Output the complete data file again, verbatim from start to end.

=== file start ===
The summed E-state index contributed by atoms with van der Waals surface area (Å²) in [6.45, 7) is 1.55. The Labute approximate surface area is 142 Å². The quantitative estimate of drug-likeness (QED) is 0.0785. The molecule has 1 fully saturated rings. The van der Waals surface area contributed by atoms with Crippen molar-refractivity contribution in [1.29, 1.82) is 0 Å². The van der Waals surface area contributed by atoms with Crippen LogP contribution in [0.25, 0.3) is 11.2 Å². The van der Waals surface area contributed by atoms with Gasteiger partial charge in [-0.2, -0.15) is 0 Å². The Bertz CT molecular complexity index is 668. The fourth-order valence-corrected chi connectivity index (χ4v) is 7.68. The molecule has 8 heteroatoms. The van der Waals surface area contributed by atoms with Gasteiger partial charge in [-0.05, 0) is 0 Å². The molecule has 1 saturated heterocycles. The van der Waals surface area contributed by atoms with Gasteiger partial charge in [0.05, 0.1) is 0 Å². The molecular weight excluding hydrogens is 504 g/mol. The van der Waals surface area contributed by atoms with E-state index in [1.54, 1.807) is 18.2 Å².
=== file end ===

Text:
The summed E-state index contributed by atoms with van der Waals surface area (Å²) in [6.45, 7) is 1.55. The Labute approximate surface area is 142 Å². The quantitative estimate of drug-likeness (QED) is 0.0785. The molecule has 1 fully saturated rings. The van der Waals surface area contributed by atoms with Crippen molar-refractivity contribution in [1.29, 1.82) is 0 Å². The van der Waals surface area contributed by atoms with Crippen LogP contribution in [0.25, 0.3) is 11.2 Å². The van der Waals surface area contributed by atoms with Gasteiger partial charge in [-0.2, -0.15) is 0 Å². The Bertz CT molecular complexity index is 668. The fourth-order valence-corrected chi connectivity index (χ4v) is 7.68. The molecule has 8 heteroatoms. The van der Waals surface area contributed by atoms with Gasteiger partial charge in [-0.05, 0) is 0 Å². The molecule has 1 saturated heterocycles. The van der Waals surface area contributed by atoms with Gasteiger partial charge in [0.05, 0.1) is 0 Å². The molecular weight excluding hydrogens is 504 g/mol. The van der Waals surface area contributed by atoms with E-state index in [1.54, 1.807) is 18.2 Å².